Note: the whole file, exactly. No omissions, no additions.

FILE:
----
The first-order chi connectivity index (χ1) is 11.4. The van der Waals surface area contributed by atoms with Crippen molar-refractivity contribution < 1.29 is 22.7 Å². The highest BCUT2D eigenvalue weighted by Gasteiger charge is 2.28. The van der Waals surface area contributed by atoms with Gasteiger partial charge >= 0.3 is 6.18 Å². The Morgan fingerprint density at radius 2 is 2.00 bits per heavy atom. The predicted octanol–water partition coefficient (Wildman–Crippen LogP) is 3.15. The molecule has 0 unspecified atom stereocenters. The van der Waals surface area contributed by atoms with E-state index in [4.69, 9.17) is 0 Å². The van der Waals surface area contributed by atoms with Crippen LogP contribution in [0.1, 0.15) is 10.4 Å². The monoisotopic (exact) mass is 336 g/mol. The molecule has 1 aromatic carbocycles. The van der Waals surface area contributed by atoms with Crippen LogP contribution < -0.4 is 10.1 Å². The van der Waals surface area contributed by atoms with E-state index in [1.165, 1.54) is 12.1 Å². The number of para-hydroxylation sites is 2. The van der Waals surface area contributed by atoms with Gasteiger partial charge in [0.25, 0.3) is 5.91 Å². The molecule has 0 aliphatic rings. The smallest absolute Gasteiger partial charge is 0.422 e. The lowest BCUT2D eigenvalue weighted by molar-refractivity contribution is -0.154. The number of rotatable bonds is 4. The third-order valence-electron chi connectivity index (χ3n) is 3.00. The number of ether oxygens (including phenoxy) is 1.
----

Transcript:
The first-order chi connectivity index (χ1) is 11.4. The van der Waals surface area contributed by atoms with Crippen molar-refractivity contribution < 1.29 is 22.7 Å². The highest BCUT2D eigenvalue weighted by Gasteiger charge is 2.28. The van der Waals surface area contributed by atoms with Gasteiger partial charge >= 0.3 is 6.18 Å². The Morgan fingerprint density at radius 2 is 2.00 bits per heavy atom. The predicted octanol–water partition coefficient (Wildman–Crippen LogP) is 3.15. The molecule has 0 unspecified atom stereocenters. The van der Waals surface area contributed by atoms with E-state index in [4.69, 9.17) is 0 Å². The van der Waals surface area contributed by atoms with Crippen LogP contribution in [0.1, 0.15) is 10.4 Å². The monoisotopic (exact) mass is 336 g/mol. The molecule has 1 aromatic carbocycles. The van der Waals surface area contributed by atoms with Crippen LogP contribution < -0.4 is 10.1 Å². The van der Waals surface area contributed by atoms with E-state index in [1.165, 1.54) is 12.1 Å². The number of para-hydroxylation sites is 2. The van der Waals surface area contributed by atoms with Gasteiger partial charge in [0.25, 0.3) is 5.91 Å². The molecule has 0 aliphatic rings. The smallest absolute Gasteiger partial charge is 0.422 e. The lowest BCUT2D eigenvalue weighted by molar-refractivity contribution is -0.154. The number of rotatable bonds is 4. The third-order valence-electron chi connectivity index (χ3n) is 3.00. The number of ether oxygens (including phenoxy) is 1.